Even though 1 in 4 women give birth via c-section, most of us have no idea what to expect afterwards. We’ve broken it down for you, babes. Check out our day by day c-section recovery timeline.
💛 Fresh from your C-section
The day of your c-section can be a bit of a blur.
Straight after surgery. You’ll be moved to a post-operative area where they can monitor your vitals and check any bleeding that you may have from your incision or vagina.
While you are in hospital:
you'll be given painkillers to reduce any discomfort
you'll have regular close contact with your baby and can start breastfeeding if you wish to do so
you'll be encouraged to get out of bed and move around as soon as possible
you can eat and drink as soon as you feel hungry or thirsty
a thin, flexible tube called a catheter will remain in your bladder for at least 12 hours
your wound will be covered with a dressing for at least 24 hours
Please remember to REST. You've had major surgery so don't expect to be able to do everything straight away.
Accept all offers of help, overdoing it in the beginning can make it harder to recover in the long run.
💛 The day after your c-section
Hopefully a nurse will show you how to massage your uterus to encourage it to contract and shrink back down to its normal size. All hail the power of massage! This might feel quite weird and uncomfortable, but it will hopefully work wonders to get your mid section feeling a little more like it did before.
If able, you’ll be encouraged to get out of bed and walk around. It’s normal for your abdomen to feel tight or to walk with a stoop, but the movement will help your body knit back together.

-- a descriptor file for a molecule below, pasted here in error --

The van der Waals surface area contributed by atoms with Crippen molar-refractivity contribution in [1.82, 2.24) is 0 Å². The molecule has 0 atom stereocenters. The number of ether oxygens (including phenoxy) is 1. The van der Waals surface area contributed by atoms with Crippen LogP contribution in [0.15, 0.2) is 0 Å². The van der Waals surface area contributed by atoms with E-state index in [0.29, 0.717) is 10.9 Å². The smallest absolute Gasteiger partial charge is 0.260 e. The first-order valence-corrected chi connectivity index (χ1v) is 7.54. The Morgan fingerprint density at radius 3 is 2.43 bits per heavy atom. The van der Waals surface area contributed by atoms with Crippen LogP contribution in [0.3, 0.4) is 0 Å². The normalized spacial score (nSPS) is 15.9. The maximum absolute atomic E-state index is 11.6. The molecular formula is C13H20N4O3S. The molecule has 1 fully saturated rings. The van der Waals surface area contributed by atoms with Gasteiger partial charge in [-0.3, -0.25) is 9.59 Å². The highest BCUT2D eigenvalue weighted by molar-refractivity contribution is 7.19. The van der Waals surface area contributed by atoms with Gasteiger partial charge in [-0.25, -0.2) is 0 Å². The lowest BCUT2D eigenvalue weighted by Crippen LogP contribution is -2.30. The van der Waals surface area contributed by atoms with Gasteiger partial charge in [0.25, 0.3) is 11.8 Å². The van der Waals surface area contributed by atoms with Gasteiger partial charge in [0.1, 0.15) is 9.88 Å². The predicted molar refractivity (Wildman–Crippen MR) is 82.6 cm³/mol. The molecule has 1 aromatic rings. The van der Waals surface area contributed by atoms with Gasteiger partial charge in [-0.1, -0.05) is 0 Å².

As the anaesthetic wears off, you might start to feel some pain from your surgery, and can have pain medication delivered through your IV.
Looking after your wound
Your midwife / doctor should advise you on how to look after your wound.
You'll usually be advised to:
gently clean and dry the wound every day
wear loose, comfortable clothes and cotton underwear
take a painkiller if the wound is sore – for most women, it's better to take paracetamol or ibuprofen (but not aspirin) while you're breastfeeding
watch out for signs of infection
Non-dissolvable stitches or staples will usually be taken out by your midwife after 5 to 7 days.
💛 Two days after your c-section
Today’s the day you’ll likely start to feel a bit more like yourself again. It’s time to pee on your own, you superstar! Your catheter will probably be removed by now, or at some point today. This means you’ll have to walk back and forth to the toilet, which will keep promoting your body’s healing.
Getting up and walking about as soon as you are able to is so beneficial to your healing. TAKE IT EASY and listen to your body.
You might experience pain when walking, or a tugging sensation on your abdomen. This can be disconcerting but is very normal. The increased activity will help improve your blood circulation to avoid clotting, and will help your bowels stay more regular.